Sydney Adventist, a 350-bed acute care private Hospital noted excessive container-associated sharps injuries using small sharps containers that were carried to and from patient's rooms.
Prior to intervention, sharps containers were not fixed on patient-room walls for reasons of aesthetics and visitor safety. Although safety engineered devices (SED) were used at SAH, the incidence of CASI was disturbingly high. At incident follow-ups, staff commented to one of the authors (WN) that the increased sharps injuries with small sharps containers was likely due to their small aperture, limited capacity and temptation for users to push more sharps into them.
The 6-year study (2004 to 2010) utilized a 3-phase, before-after intervention model. In phase 1 healthcare workers at Sydney Adventist Hospital carried disposable 0.37 gallon sharps containers (Tray Collectors, BD Australia) to and from patient rooms in a tray along with injection items. Used sharps too large for the small sharps containers were transported in the tray to each ward’s medication station for disposal into a single-use 6 gallon Sharps container (Nestable Collectors, BD Australia).
In phase 2, use of small sharps containers ceased and an 8.5 gallon Daniels reusable Sharpsmart sharps container with large aperture, counterbalanced door and passive overfill protection was placed in all med rooms (one per department), and staff received mandatory in-service training in the use and handling of the Device. In this phase of the study, the sharps container was not sited in patient rooms for reasons of aesthetics and safety. Sharps were transported to and from patients’ rooms using kidney dishes or trays.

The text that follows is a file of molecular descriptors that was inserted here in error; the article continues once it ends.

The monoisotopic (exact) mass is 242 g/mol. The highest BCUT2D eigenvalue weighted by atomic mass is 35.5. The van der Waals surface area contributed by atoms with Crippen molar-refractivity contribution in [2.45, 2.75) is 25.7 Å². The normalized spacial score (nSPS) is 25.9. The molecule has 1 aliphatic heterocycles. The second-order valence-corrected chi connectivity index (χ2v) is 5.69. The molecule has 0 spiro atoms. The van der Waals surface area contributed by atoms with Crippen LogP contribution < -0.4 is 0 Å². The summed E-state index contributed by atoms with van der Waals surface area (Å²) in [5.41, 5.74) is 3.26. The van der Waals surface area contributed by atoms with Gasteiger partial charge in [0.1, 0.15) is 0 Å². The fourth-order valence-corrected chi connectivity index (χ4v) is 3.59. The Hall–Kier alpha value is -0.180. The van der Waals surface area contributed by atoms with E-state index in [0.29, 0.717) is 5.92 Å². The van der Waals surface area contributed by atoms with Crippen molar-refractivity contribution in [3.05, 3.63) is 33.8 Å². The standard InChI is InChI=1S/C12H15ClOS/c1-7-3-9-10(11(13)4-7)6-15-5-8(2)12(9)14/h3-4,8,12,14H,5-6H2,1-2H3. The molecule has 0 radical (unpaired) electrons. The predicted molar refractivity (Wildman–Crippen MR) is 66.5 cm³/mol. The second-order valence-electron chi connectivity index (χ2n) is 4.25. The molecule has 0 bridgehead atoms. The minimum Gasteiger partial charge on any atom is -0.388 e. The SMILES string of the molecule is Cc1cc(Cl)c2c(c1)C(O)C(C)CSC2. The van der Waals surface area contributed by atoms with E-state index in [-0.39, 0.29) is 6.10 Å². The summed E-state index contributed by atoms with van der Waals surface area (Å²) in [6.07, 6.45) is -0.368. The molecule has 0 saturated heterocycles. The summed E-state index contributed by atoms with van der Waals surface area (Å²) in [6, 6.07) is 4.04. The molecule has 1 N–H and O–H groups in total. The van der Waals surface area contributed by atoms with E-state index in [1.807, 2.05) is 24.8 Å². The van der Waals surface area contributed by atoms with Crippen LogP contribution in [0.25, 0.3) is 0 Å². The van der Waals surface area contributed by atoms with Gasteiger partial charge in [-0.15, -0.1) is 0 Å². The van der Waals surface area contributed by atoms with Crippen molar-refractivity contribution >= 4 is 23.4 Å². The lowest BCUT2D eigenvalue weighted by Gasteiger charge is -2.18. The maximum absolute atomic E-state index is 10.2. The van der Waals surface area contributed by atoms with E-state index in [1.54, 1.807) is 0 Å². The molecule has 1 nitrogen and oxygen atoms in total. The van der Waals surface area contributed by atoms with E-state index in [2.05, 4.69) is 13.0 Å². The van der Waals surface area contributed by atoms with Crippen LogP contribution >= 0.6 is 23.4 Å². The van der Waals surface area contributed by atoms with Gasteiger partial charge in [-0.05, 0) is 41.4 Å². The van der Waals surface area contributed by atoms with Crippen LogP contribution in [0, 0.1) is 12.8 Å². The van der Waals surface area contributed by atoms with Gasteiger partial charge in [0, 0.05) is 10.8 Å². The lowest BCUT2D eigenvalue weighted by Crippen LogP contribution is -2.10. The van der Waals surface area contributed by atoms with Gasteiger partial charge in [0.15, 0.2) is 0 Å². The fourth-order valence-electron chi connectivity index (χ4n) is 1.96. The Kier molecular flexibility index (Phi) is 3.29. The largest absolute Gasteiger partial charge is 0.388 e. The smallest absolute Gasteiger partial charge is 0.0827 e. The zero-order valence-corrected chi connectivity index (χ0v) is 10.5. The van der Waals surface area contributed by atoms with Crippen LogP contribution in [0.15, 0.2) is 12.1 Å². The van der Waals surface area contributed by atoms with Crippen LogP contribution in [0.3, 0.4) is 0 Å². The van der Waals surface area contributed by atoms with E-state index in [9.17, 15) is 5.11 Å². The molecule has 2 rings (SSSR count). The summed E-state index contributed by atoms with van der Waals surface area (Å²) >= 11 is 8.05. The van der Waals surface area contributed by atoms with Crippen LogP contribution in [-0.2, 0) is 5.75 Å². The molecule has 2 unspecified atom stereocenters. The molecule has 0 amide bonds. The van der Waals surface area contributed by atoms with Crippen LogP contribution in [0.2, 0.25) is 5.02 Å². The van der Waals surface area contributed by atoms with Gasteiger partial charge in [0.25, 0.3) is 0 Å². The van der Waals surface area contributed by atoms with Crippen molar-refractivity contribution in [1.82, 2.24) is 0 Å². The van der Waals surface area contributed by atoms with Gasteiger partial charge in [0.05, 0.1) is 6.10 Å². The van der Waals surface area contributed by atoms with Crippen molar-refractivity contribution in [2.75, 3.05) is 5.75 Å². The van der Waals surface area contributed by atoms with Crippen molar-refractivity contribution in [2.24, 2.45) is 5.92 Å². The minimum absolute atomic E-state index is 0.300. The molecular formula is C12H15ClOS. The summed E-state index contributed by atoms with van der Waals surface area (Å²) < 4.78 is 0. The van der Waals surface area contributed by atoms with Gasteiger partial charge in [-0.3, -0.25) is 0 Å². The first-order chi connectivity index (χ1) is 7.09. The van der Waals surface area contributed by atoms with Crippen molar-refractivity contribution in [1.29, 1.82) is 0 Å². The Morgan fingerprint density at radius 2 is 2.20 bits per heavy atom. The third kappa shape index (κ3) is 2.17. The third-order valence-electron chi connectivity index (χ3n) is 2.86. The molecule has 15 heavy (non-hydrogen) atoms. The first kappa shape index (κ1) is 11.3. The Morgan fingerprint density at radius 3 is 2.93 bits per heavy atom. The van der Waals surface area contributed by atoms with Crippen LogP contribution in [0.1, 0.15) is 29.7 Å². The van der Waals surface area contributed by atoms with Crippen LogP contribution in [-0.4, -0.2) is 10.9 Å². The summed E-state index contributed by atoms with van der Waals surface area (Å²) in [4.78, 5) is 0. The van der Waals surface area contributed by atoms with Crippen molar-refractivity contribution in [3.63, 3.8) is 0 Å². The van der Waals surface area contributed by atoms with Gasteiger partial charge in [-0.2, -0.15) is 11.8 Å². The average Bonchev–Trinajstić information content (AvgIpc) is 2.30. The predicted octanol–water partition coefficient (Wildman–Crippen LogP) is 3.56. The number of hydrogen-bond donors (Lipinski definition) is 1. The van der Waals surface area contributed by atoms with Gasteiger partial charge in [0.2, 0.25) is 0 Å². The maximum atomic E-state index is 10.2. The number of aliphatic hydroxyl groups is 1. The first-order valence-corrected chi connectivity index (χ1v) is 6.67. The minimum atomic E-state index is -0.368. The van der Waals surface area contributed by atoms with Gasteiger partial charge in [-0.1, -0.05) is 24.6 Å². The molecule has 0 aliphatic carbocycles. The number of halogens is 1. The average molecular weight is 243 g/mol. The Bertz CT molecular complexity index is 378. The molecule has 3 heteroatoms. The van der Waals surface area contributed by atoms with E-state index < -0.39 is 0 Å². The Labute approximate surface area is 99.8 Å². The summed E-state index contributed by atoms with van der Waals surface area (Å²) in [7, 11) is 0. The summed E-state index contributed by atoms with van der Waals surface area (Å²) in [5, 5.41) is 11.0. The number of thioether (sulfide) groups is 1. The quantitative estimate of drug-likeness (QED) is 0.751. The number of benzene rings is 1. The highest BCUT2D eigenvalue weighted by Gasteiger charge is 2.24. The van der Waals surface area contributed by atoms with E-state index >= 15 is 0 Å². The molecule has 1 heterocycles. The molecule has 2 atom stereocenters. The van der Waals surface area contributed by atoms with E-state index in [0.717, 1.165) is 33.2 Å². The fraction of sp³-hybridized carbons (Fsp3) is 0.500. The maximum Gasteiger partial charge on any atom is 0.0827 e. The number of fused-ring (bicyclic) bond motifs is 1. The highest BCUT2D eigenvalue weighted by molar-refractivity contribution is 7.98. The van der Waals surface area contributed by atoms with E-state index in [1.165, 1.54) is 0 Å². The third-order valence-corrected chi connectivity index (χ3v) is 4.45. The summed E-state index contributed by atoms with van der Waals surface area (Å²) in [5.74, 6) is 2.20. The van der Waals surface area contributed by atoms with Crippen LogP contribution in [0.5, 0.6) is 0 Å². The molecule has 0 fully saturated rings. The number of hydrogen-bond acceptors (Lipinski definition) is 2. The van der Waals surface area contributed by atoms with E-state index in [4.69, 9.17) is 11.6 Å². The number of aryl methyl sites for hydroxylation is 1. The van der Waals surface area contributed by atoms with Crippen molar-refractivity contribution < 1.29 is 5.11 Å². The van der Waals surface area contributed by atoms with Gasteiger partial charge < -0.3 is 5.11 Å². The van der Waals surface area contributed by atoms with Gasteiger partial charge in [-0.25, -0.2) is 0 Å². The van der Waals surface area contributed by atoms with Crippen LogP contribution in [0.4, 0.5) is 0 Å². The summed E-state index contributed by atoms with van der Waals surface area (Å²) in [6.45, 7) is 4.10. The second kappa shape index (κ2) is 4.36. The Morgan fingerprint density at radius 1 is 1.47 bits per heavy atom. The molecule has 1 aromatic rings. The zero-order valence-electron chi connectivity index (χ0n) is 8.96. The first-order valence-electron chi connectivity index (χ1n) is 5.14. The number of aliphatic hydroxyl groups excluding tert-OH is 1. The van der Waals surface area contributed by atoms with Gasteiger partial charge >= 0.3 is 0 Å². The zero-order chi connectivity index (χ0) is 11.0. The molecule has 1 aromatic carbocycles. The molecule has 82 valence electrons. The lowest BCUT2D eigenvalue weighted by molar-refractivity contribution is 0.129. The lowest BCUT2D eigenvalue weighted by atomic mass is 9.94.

In phase 3 of the study, a 5.8 gallon Sharpsmart sharps container was wall-mounted in patient rooms at an ergonomic height and as close as practical to patients’ beds. Employee descriptions of their sharps injuries were obtained retrospectively from the hospital’s sharps injury log during Phase 1 (20 months), Phase 2 (30 months) and prospectively in Phase 3 (20 months). Data in each change-over month was excluded to avoid the possibility of placing sharps injuries in an incorrect study phase.
This study validates the necessity of the international recommendations that sharps be placed immediately after use into well engineered, safe sharps containers, sited close to the point of sharps generation. Compared to small portable sharps containers, use of the larger, safety-engineered sharps containers mounted on patient room walls can result in significantly fewer staff sustaining disposal-related sharps injuries annually.
Phase 1: (Non-Sharpsmart disposable containers)
19.4% of SI were container-related.
Phase 2: (Sharpsmarts in med-rooms)
Container-Associated SI fell 94.9%
Disposal related SI fell 71.1%
Transport injuries rose
Phase 3: (Sharpsmarts in patient rooms)
Container-Associated SI were zero
Disposal related SI fell 83.1%
Recapping SI fell 85.1%
“Compared to small portable Sharps Containers, use of the larger, safety-engineered Sharpsmart mounted on patient room walls can result in significantly fewer staff sustaining disposal-related SI annually. The Sharpsmart containers’ volume, large aperture, passive overfill protection, one-hand deposit and close-at-hand siting are postulated as contributing to the reduction in disposal-related Sharps Injuries ”